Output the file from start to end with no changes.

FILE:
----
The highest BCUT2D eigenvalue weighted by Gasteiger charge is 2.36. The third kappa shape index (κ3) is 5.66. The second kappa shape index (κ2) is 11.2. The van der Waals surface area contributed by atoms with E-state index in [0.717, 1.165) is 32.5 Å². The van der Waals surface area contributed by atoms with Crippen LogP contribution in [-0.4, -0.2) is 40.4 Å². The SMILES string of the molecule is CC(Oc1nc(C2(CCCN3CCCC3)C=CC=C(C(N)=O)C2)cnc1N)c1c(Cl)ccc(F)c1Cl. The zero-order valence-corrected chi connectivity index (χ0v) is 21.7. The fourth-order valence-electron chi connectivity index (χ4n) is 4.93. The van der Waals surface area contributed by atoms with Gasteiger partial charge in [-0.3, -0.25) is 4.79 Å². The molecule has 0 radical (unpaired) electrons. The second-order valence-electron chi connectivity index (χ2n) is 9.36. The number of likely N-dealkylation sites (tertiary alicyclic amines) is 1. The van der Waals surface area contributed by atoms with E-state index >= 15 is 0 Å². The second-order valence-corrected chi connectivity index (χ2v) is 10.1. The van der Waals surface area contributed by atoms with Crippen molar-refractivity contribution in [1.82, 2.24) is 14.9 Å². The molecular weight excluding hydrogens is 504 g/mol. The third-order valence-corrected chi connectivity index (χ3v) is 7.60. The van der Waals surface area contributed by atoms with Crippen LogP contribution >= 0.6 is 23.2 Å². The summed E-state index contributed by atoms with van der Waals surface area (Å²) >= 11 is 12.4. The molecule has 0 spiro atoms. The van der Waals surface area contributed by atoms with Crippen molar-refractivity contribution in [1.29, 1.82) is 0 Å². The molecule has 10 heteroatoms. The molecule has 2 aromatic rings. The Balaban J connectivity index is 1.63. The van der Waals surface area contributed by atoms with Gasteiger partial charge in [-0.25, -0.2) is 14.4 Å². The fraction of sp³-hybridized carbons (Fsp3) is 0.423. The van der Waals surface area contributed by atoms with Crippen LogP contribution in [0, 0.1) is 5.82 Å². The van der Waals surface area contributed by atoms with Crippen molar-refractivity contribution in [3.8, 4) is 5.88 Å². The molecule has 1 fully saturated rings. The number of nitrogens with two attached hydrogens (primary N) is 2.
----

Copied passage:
The highest BCUT2D eigenvalue weighted by Gasteiger charge is 2.36. The third kappa shape index (κ3) is 5.66. The second kappa shape index (κ2) is 11.2. The van der Waals surface area contributed by atoms with E-state index in [0.717, 1.165) is 32.5 Å². The van der Waals surface area contributed by atoms with Crippen LogP contribution in [-0.4, -0.2) is 40.4 Å². The SMILES string of the molecule is CC(Oc1nc(C2(CCCN3CCCC3)C=CC=C(C(N)=O)C2)cnc1N)c1c(Cl)ccc(F)c1Cl. The zero-order valence-corrected chi connectivity index (χ0v) is 21.7. The fourth-order valence-electron chi connectivity index (χ4n) is 4.93. The van der Waals surface area contributed by atoms with Gasteiger partial charge in [-0.3, -0.25) is 4.79 Å². The molecule has 0 radical (unpaired) electrons. The second-order valence-electron chi connectivity index (χ2n) is 9.36. The number of likely N-dealkylation sites (tertiary alicyclic amines) is 1. The van der Waals surface area contributed by atoms with E-state index >= 15 is 0 Å². The second-order valence-corrected chi connectivity index (χ2v) is 10.1. The van der Waals surface area contributed by atoms with Crippen molar-refractivity contribution in [1.82, 2.24) is 14.9 Å². The molecular weight excluding hydrogens is 504 g/mol. The third-order valence-corrected chi connectivity index (χ3v) is 7.60. The van der Waals surface area contributed by atoms with Crippen LogP contribution >= 0.6 is 23.2 Å². The summed E-state index contributed by atoms with van der Waals surface area (Å²) >= 11 is 12.4. The molecule has 0 spiro atoms. The van der Waals surface area contributed by atoms with Crippen molar-refractivity contribution in [1.29, 1.82) is 0 Å². The molecule has 10 heteroatoms. The molecule has 2 aromatic rings. The Balaban J connectivity index is 1.63. The van der Waals surface area contributed by atoms with Gasteiger partial charge in [-0.25, -0.2) is 14.4 Å². The fraction of sp³-hybridized carbons (Fsp3) is 0.423. The van der Waals surface area contributed by atoms with Crippen LogP contribution in [0, 0.1) is 5.82 Å². The van der Waals surface area contributed by atoms with Crippen molar-refractivity contribution in [3.8, 4) is 5.88 Å². The molecule has 1 fully saturated rings. The number of nitrogens with two attached hydrogens (primary N) is 2.